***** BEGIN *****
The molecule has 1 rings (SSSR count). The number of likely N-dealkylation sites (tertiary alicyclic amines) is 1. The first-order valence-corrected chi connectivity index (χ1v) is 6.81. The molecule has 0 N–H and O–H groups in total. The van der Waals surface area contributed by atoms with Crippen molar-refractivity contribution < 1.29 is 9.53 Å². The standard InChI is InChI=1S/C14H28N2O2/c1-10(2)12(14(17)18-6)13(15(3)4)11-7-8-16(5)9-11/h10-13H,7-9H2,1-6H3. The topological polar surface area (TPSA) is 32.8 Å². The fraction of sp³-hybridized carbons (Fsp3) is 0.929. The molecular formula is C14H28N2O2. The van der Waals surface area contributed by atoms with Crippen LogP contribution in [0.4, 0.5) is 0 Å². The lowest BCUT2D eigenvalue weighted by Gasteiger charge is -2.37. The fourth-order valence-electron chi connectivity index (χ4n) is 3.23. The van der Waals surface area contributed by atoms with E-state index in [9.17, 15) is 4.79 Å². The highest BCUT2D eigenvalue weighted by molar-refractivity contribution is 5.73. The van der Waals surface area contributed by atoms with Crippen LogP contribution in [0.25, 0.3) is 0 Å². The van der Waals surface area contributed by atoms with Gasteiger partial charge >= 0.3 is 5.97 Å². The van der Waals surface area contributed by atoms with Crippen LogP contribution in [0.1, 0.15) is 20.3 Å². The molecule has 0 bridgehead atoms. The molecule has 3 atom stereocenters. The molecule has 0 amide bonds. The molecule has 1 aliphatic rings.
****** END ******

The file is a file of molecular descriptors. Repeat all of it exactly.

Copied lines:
The molecule has 1 rings (SSSR count). The number of likely N-dealkylation sites (tertiary alicyclic amines) is 1. The first-order valence-corrected chi connectivity index (χ1v) is 6.81. The molecule has 0 N–H and O–H groups in total. The van der Waals surface area contributed by atoms with Crippen molar-refractivity contribution < 1.29 is 9.53 Å². The standard InChI is InChI=1S/C14H28N2O2/c1-10(2)12(14(17)18-6)13(15(3)4)11-7-8-16(5)9-11/h10-13H,7-9H2,1-6H3. The topological polar surface area (TPSA) is 32.8 Å². The fraction of sp³-hybridized carbons (Fsp3) is 0.929. The molecular formula is C14H28N2O2. The van der Waals surface area contributed by atoms with Crippen LogP contribution in [0.4, 0.5) is 0 Å². The lowest BCUT2D eigenvalue weighted by Gasteiger charge is -2.37. The fourth-order valence-electron chi connectivity index (χ4n) is 3.23. The van der Waals surface area contributed by atoms with E-state index in [9.17, 15) is 4.79 Å². The highest BCUT2D eigenvalue weighted by molar-refractivity contribution is 5.73. The van der Waals surface area contributed by atoms with Crippen LogP contribution in [0.25, 0.3) is 0 Å². The van der Waals surface area contributed by atoms with Gasteiger partial charge >= 0.3 is 5.97 Å². The van der Waals surface area contributed by atoms with Crippen LogP contribution in [0.1, 0.15) is 20.3 Å². The molecule has 0 bridgehead atoms. The molecule has 3 atom stereocenters. The molecule has 0 amide bonds. The molecule has 1 aliphatic rings.